10,000 wax cylinders digitized and free to download

The University of California at Santa Barbara library has undertaken an heroic digitization effort for its world-class archive of 19th and early 20th century wax cylinder recordings, and has placed over 10,000 songs online for anyone to download, stream and re-use.

There are 2,000 more cylinders to come, and you can adopt a cylinder for a tax-deductible $60, which covers the rehousing, cataloging and digitizing of the cylinder.

UCSB’s own trove has grown threefold over the past decade. The new online database now boasts recordings from the late 1800s to the early 1900s, and they range from hit singles to operatic arrangements to vaudeville songs. There’s also spoken word — including speeches and readings — and everything is searchable by title, genre, instruments, region, and even subject.

Interested in sounds related to disasters? Check out this old-timey song about a 1926 freight wreck. Perhaps you’re in the mood for some jazz — the archives offer plenty to sample. Or if you’re eager for some truly unique recordings, enjoy this man’s bird imitations from 1902, journey to the South Pole in the early 20th century with Ernest Shackleton, or explore home recordings from decades ago (my favorite: these bizarre animal noises). The library also presents curated thematic playlists — one of the website’s new features —  from “Central European Mix Tape” to “Tahitian Field Recordings.”

UCSB Cylinder Audio Archive [UCSB]

An Archive of 10,000 Cylinder Recordings Readied for the Spotify Era [Claire Voon/Hyperallergic]

(via Beyond the Beyond)

Notable Replies

  1. Drew_G says:

    I'm guessing these are old enough to be public domain, now.

  2. KipTW says:

    I see "Uncle Josh" as an example at the UCSB page. Oh, the memories that brings back, of a small museum near a campus in South Dakota (where I was visiting), which had a cylinder player. I asked the nice ladies there if it worked, and they weren't sure, so I asked if I could try it, and they didn't see why not. I carefully loaded up a Sousa March, and it played all right, but I got impatient (geez, a whole two minutes…) and took it off and tried "Uncle Josh at the Bug House."

    The first thing I noticed was that I had to keep a finger on the needle assembly, applying gentle pressure so it would advance and not play the same revolution over and over. Like the disk of "No News: Or, What Killed the Dog" that James Thurber wrote about, this had been played to death.

    The second thing I noticed was that "Uncle Josh" (aka Cal Stewart) provided his own canned laughter, hooting annoyingly after almost every line he spoke. The joke of this piece was that U. Josh had spent a night or so at a rooming house run by a man named Bug. So it was the Bug House, see. The story from that point was a series of puns, or rather, the same demi-pun, over and over. "He seed the lightnin', Bug did! A-HEE-HEE-HEEEE! He took a tumble, Bug did! A-HEE-HEE-HEEEE!" And so on and on, for the full two minutes. Two long minutes. (As my friend Mike likes to say, when confronted by the alien behavior of our forebears, "It was a simpler, more natural time.") Humor-wise, he started to stink, Bug did. Hee.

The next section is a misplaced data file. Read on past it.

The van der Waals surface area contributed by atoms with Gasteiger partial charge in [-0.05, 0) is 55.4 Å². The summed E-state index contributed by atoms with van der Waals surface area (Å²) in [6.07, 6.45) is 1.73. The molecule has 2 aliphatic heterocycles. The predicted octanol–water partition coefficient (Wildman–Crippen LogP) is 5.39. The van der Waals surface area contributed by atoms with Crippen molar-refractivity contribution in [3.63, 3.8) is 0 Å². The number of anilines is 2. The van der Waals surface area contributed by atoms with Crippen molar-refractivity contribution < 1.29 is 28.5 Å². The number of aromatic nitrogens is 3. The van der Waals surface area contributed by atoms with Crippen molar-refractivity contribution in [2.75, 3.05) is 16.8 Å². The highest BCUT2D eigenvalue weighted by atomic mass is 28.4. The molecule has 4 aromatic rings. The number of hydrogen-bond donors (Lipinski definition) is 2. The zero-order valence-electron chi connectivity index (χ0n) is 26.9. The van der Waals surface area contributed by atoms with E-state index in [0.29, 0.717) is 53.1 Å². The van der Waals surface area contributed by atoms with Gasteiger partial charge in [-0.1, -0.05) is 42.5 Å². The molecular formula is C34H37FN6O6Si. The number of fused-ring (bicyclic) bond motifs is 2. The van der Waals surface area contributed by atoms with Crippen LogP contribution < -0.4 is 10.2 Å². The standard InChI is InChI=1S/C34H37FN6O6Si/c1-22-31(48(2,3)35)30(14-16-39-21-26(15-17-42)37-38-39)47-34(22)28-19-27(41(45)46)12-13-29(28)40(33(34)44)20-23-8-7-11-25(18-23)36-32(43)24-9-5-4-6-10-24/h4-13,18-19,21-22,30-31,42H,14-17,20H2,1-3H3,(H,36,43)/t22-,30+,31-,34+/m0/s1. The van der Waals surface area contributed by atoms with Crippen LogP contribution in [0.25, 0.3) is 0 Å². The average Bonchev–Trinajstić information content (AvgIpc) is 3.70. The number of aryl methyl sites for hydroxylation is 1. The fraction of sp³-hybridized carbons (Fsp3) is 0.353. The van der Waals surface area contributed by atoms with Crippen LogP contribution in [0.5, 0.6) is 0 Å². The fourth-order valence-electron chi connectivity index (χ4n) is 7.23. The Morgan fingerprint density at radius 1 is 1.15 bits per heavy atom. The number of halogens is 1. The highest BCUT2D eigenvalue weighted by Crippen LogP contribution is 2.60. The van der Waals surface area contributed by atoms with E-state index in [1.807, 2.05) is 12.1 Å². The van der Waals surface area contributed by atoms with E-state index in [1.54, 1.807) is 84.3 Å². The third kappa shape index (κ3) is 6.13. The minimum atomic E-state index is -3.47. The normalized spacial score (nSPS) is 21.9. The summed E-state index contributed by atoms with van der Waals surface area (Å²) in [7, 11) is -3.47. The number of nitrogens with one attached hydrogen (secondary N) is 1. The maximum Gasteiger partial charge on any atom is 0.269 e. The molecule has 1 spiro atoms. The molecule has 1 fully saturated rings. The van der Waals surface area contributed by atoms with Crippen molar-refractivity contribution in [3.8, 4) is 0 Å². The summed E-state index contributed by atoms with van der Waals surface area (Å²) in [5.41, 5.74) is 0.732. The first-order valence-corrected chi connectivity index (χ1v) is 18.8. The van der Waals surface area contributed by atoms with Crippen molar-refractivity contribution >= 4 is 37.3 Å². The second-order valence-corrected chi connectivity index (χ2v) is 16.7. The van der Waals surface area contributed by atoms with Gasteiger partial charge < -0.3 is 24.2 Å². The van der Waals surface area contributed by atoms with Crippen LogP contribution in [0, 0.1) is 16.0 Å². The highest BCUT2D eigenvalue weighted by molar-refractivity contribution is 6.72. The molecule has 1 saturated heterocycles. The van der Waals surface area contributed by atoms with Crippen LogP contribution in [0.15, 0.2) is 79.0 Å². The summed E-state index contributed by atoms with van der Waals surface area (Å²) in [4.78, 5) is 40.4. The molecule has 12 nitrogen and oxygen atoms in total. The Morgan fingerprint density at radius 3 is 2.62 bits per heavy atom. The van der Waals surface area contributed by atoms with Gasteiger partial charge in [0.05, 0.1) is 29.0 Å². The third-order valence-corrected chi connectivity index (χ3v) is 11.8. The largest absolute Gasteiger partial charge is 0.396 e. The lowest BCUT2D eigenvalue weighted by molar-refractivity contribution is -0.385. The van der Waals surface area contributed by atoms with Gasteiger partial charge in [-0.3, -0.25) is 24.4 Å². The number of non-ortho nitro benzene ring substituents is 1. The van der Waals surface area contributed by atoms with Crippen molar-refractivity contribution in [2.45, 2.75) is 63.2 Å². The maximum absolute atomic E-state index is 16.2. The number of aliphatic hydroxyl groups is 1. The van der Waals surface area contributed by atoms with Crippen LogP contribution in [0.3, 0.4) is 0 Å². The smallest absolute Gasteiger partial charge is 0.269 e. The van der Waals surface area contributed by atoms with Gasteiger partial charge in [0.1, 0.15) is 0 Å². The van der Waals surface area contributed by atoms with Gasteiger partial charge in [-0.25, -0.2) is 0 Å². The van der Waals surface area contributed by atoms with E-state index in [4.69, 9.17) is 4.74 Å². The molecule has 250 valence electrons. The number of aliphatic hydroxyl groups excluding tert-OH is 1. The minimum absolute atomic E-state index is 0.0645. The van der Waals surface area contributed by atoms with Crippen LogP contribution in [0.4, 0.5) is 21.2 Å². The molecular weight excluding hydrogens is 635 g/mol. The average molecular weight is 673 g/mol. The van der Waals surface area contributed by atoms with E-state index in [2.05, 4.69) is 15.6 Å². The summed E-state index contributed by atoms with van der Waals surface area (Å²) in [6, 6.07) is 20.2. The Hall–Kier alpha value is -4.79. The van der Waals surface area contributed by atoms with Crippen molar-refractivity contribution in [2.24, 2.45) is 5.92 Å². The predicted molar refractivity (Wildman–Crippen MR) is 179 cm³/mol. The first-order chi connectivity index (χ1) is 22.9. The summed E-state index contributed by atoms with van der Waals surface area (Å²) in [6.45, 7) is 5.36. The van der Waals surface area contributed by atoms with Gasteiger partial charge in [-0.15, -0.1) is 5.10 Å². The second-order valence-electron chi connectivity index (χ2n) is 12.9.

Stewart's character was so popular he had books (I think they collected newspaper stories Stewart wrote in character), and short Edison movies (which can be found at the Library of Congress's "American Memory" page: brief tableaus of Josh seeing a ghost, and I don't know what else), in addition to the records. "U.J. at the Bug House" was so popular it had to be re-recorded. Presumably, the master wore out from pulling so many copies. The fictional "Punkin Center" locale lives on in some real towns named after it, like the one I used to see on Colorado maps, down near Limon and Karval.

    I didn't know all this at the time. I was actually interrupted before I finished listening to the cylinder. My aunt came to get me, having finished some errand she was on, and I never got back to the museum, though I caught up with Uncle Josh a while back, finding a long playlist of sound files from his ancient hits at archive.org, which has a terrific collection of 78s in their sound recordings archive.

  3. enso says:

    and if things are digitized, we lose them forever too because we have no plans for real data preservation or forward protection! :slight_smile:

  4. 50 years... It gets copied from harddisk to harddisk.
    A decent backup and upgrade policy.

    100 years... It'll need a smart IT guy to mass convert mp3's to whatever form is current. And onwards, endless conversions and duplication.

    We only have a tiny fraction of literature from the Greeks and Romans. The stuff considered worthy of copying before they crumbled or turned to moldy mush.

  5. enso says:

    We have no digital media or formats that can last as long or as well as these wax cylinders have.

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